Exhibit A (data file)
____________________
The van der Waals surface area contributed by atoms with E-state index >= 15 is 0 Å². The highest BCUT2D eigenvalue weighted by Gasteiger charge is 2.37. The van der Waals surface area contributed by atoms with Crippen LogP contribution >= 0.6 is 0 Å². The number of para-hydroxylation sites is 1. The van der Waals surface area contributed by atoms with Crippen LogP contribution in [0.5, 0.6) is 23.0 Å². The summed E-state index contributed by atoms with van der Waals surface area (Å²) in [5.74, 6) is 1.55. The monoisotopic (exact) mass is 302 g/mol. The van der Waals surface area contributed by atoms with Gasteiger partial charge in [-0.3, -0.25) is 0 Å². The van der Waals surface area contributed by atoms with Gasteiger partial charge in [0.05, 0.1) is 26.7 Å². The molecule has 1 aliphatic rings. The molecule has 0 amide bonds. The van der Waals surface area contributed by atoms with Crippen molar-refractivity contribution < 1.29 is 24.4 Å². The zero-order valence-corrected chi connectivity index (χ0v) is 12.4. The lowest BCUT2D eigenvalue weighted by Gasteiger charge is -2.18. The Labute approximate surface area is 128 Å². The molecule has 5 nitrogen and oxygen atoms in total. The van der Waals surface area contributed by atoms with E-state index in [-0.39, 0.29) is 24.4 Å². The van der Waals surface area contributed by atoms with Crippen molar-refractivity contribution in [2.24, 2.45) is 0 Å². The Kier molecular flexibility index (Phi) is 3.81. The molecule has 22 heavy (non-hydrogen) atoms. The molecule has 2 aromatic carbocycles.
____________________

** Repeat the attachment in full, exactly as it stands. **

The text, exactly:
The van der Waals surface area contributed by atoms with E-state index >= 15 is 0 Å². The highest BCUT2D eigenvalue weighted by Gasteiger charge is 2.37. The van der Waals surface area contributed by atoms with Crippen LogP contribution >= 0.6 is 0 Å². The number of para-hydroxylation sites is 1. The van der Waals surface area contributed by atoms with Crippen LogP contribution in [0.5, 0.6) is 23.0 Å². The summed E-state index contributed by atoms with van der Waals surface area (Å²) in [5.74, 6) is 1.55. The monoisotopic (exact) mass is 302 g/mol. The van der Waals surface area contributed by atoms with Gasteiger partial charge in [-0.3, -0.25) is 0 Å². The van der Waals surface area contributed by atoms with Gasteiger partial charge in [0.05, 0.1) is 26.7 Å². The molecule has 1 aliphatic rings. The molecule has 0 amide bonds. The van der Waals surface area contributed by atoms with Crippen molar-refractivity contribution < 1.29 is 24.4 Å². The zero-order valence-corrected chi connectivity index (χ0v) is 12.4. The lowest BCUT2D eigenvalue weighted by Gasteiger charge is -2.18. The Labute approximate surface area is 128 Å². The molecule has 5 nitrogen and oxygen atoms in total. The van der Waals surface area contributed by atoms with E-state index in [-0.39, 0.29) is 24.4 Å². The van der Waals surface area contributed by atoms with Crippen molar-refractivity contribution in [2.24, 2.45) is 0 Å². The Kier molecular flexibility index (Phi) is 3.81. The molecule has 22 heavy (non-hydrogen) atoms. The molecule has 2 aromatic carbocycles.